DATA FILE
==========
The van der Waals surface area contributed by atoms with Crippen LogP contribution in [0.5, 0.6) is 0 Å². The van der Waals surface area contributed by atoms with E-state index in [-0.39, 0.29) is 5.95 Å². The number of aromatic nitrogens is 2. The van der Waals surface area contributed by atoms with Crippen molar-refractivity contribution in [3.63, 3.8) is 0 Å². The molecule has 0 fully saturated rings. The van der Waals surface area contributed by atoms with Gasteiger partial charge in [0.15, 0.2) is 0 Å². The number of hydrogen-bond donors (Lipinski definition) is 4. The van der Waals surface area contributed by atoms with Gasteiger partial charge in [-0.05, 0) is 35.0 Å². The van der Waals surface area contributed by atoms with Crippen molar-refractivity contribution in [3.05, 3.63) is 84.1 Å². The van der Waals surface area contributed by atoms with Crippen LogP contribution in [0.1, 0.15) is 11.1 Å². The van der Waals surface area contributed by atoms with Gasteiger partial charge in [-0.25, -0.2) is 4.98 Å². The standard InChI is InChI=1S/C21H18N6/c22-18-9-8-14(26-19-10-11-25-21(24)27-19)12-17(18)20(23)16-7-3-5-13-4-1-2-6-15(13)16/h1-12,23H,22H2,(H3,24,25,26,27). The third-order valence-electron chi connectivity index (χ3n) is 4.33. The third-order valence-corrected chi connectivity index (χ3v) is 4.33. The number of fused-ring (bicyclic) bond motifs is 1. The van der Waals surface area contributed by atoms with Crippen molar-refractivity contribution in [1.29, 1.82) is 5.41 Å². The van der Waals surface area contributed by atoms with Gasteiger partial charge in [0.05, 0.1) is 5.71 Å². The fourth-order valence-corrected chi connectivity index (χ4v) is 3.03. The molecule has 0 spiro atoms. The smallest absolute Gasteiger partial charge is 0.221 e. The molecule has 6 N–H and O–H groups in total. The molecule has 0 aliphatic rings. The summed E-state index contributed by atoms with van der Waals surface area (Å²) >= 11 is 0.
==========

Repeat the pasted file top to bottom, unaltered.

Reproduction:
The van der Waals surface area contributed by atoms with Crippen LogP contribution in [0.5, 0.6) is 0 Å². The van der Waals surface area contributed by atoms with E-state index in [-0.39, 0.29) is 5.95 Å². The number of aromatic nitrogens is 2. The van der Waals surface area contributed by atoms with Crippen molar-refractivity contribution in [3.63, 3.8) is 0 Å². The molecule has 0 fully saturated rings. The van der Waals surface area contributed by atoms with Gasteiger partial charge in [0.15, 0.2) is 0 Å². The number of hydrogen-bond donors (Lipinski definition) is 4. The van der Waals surface area contributed by atoms with Gasteiger partial charge in [-0.05, 0) is 35.0 Å². The van der Waals surface area contributed by atoms with Crippen molar-refractivity contribution in [3.05, 3.63) is 84.1 Å². The van der Waals surface area contributed by atoms with Crippen LogP contribution in [0.1, 0.15) is 11.1 Å². The van der Waals surface area contributed by atoms with Gasteiger partial charge in [-0.25, -0.2) is 4.98 Å². The standard InChI is InChI=1S/C21H18N6/c22-18-9-8-14(26-19-10-11-25-21(24)27-19)12-17(18)20(23)16-7-3-5-13-4-1-2-6-15(13)16/h1-12,23H,22H2,(H3,24,25,26,27). The third-order valence-electron chi connectivity index (χ3n) is 4.33. The third-order valence-corrected chi connectivity index (χ3v) is 4.33. The number of fused-ring (bicyclic) bond motifs is 1. The van der Waals surface area contributed by atoms with Crippen molar-refractivity contribution in [1.29, 1.82) is 5.41 Å². The van der Waals surface area contributed by atoms with Gasteiger partial charge in [0.05, 0.1) is 5.71 Å². The fourth-order valence-corrected chi connectivity index (χ4v) is 3.03. The molecule has 0 spiro atoms. The smallest absolute Gasteiger partial charge is 0.221 e. The molecule has 6 N–H and O–H groups in total. The molecule has 0 aliphatic rings. The summed E-state index contributed by atoms with van der Waals surface area (Å²) >= 11 is 0.